This article is one in a series that have been released in conjunction with Wayne's book, 101 Projects for Your Porsche 911. The book contains 240 pages of full color projects detailing everything from performance mods to changing your brake pads. With more than 650+ full-color glossy photos accompanying extensive step-by-step procedures, this book is required reading in any Porsche 911 owner's collection. See The Official Book Website for more details.
One of the most important tasks in maintaining your 911 is the proper replacement and tensioning of the fan belt. If the belt and pulley are not properly attached, it can come loose and stop the cooling action of the fan on the motor. If you don't happen to notice the temperature gauge or the alternator lamp illuminate, then you may overheat and destroy your engine! Needless to say, the fan belt is very important.
Ironically, it's also one of the most misunderstood items on the car, and is often improperly tightened. The system works using a set of shims that regulate the thickness of the virtual pulley created by the pulley half and the fan. As you add more shims in-between the pulley half and the fan, the tension on the fan belt decreases because the pulley width is larger, and the belt rides lower in the valley. In an opposite manner, when the shims are removed from in-between the pulley half and the fan, it pinches the belt tighter. As a result, the belt will ride higher and further towards the outside of the pulley, increasing the tension on the entire belt. The system is similar to the one used on the 356, and has worked well for many, many years.
The key to installing the belt properly is to follow a set procedure that will guarantee the proper seating of the pulley and the proper tensioning of the belt. Start by installing five shims on the inside of the pulley and one on the outside. It is very important to note that the pulley must always have a total of six shims on it, inside and out at all times. If you don't place the extra shims on the outside of the pulley, the nut will bottom out, and the belt won't tighten properly. If you are missing some shims, get some and put them in right away.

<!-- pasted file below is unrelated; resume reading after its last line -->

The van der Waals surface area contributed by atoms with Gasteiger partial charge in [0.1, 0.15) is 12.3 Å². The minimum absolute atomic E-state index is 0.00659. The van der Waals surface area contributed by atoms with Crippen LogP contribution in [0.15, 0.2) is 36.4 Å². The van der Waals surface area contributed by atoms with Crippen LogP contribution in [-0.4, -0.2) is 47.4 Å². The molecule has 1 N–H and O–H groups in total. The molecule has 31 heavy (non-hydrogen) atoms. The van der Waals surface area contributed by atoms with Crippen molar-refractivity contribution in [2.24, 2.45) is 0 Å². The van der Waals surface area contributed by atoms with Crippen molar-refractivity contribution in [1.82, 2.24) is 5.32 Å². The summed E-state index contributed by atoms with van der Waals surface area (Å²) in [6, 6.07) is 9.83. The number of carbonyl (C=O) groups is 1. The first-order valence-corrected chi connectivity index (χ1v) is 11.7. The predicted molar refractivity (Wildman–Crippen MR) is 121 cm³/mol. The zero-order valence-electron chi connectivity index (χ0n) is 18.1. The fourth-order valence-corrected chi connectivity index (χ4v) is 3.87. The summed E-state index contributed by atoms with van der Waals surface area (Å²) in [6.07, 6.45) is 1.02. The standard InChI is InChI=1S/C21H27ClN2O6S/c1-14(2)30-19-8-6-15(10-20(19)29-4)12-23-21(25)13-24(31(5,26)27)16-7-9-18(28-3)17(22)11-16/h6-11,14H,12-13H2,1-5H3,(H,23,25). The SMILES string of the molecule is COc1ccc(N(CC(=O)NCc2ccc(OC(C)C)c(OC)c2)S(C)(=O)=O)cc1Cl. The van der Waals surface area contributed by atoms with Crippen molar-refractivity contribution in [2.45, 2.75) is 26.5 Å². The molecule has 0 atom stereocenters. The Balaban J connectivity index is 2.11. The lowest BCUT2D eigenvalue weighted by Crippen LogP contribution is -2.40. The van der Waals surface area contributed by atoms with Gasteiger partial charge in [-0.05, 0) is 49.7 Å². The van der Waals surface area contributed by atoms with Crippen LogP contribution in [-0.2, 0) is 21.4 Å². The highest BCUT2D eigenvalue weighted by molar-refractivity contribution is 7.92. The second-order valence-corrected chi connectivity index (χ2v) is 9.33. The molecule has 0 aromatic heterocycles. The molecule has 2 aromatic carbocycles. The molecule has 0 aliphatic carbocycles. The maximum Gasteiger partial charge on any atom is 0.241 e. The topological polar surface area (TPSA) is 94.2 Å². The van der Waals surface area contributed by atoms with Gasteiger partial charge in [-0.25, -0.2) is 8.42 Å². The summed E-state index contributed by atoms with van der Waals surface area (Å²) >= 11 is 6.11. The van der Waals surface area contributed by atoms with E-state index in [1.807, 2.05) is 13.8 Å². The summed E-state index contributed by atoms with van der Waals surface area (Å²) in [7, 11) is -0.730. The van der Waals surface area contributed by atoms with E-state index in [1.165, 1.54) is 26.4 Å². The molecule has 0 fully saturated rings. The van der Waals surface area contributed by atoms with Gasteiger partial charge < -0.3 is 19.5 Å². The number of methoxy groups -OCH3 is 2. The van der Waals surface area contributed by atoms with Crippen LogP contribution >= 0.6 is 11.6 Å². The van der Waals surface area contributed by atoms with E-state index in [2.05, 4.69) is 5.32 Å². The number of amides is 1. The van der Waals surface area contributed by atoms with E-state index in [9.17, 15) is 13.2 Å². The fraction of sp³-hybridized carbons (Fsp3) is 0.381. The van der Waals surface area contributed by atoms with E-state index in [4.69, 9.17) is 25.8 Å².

Make sure that you tighten the pulley completely. To achieve this, tighten as much as you can, then turn the starter over a bit, and then retighten. This will give the belt a chance to become unpinched from the pulley. You should be able to feel the point at which all the shims are tight against the fan and the outer pulley half: you won't be able to tighten any more no matter how hard you try. The final factory torque specification for this nut is 40 Nm.
The tension of the belt should be tight enough so that the belt can be deflected with your finger about 10-15mm at the half-way point between the two pulleys. If the belt is too tight, move some shims to the inside. If it's too loose, remove some from the inside and move them to the outside. At all times keep the total number of shims inside and out at six.
The fan belt is removed by holding the pulley steady with the pulley wrench, and then loosening the 24mm nut that holds the whole assembly together. Don't attempt to remove the pulley without the wrench: doing so can damage the pulley. Take a look in the toolkit that should have come with your car: each one came with a pulley wrench as standard equipment.
The proper order of assembly for the fan hub. Start with five shims on the inside, one on the outside, and then move additional shims to the outside as needed to obtain the proper tightness.